Three Lions Meltdown… averted!

So England win. Probably Southgate deserved that. But there are *things*…

  • Sterling. We have to take care around Sterling, because the poor lad has had so much flak and much of it has had a racial component. I’m pretty clear that my long-held view that he’s a good player but has serially lacked the presence/confidence/bottle to take on the no. 10 role for England is not partial – it’s simply a football judgement. He was obviously weak again tonight. He will likely stay in the side because of a reasonable(?) level of loyalty from Southgate and because England won: he’s a lucky man in that respect.
  • Henderson was heroic in that workmanlike way that average international players can be. He was available, he nosed the ball around, fair play to him ; that stuff demands courage. But let’s again say the obvious: whilst he is pickable (because any side needs balance) he should not be England’s go to man to break team’s down or create an irresistible surge. He’s not good enough for that.
  • Kane nicked two goals, both half-decent finishes but for me his overall contribution was below par. Not enough physical presence, not enough movement and shocking that he didn’t rip the ball out of Ashley Young’s hands for that free-kick on the edge of the box. That moment was made for a captain, centre-forward and budding icon and Southgate should be having a quiet word about it. Kane should be winning more balls in the air, too – particularly hoofs down the park from Pickford. A) This is part of a centre-forward’s job. B) Given the generally poor standard of international defences, imagine the carnage that the occasional well-directed flick-on (to Lingard or Rashford) might cause.
  • Lingard played in occasional bursts but again missed presentable chances. In that way he resembles Rashford, whom we all like (right?) but who shares that tendency for wastefulness. The two are useful and sometimes electrifying but they are both still playing too fitfully – too much like teenagers – to be in the starting eleven together: unfortunately.
  • Alli may have been crocked from the outset – although this would seem to be an un-Southgatelike possibility – but he started brightly before disappearing, alongside Kane. He is a talent but another one who is burning waaay too sporadically. I quite like his spiteful streak, though not his propensity for raw cheating, which is at a more grubbily cynical level than Sterling’s weirdly childlike tumbles. (Not that Alli cheated tonight; he simply ghosted out of it.)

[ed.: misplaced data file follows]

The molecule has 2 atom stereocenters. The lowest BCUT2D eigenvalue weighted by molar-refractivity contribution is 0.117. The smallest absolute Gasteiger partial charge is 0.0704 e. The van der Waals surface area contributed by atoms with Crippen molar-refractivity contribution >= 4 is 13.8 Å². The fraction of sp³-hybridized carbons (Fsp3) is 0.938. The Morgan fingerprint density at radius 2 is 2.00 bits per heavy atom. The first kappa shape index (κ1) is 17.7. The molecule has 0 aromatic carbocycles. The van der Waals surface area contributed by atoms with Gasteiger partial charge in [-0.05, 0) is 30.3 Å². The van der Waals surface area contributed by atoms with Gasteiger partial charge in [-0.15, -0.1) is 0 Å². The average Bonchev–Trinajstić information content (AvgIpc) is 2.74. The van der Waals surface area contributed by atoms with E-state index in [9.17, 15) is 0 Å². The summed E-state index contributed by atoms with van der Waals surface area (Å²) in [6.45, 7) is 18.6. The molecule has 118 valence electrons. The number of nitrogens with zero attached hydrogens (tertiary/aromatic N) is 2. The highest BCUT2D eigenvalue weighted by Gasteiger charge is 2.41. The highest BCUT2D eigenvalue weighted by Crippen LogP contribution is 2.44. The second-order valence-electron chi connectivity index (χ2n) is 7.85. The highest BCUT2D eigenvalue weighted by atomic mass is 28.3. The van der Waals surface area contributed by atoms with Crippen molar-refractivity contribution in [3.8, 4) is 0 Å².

• Stones and Maguire were untroubled generally (though not flawless) but it was the Burnley man who was a worthwhile protagonist going forward.
  • The keeper looked settled enough, though he was almost completely untested.
  • At full-back, Young played at his usual predictable pace, delaying throw-ins, setpieces and the flow of England’s game. (He is fortunate indeed to be in the side – presumably this is courtesy of his ’reliability’, experience and physical resilience). Trippier, on the right was excellent – or excellently positive. Keen, sharpish, urgent, bolder than anyone; unfortunately for him, playing at a higher tempo than his comrades seemed prepared to join with. He may destroy feeble Panama on his own.
  • England started hugely encouragingly but did drop into standard tournament mode briefly in the second half; self-pitying, directionless, unwilling or able to raise a response to opponents sniffing a Three Lions Meltdown. Maybe they were even a little lucky to get the win, so late, so simply, from such a defendable dead-ball situation?
  • But Kane’s finish – from Maguire’s lusty header – was both instinctive and skilful… and surely deserved, overall.
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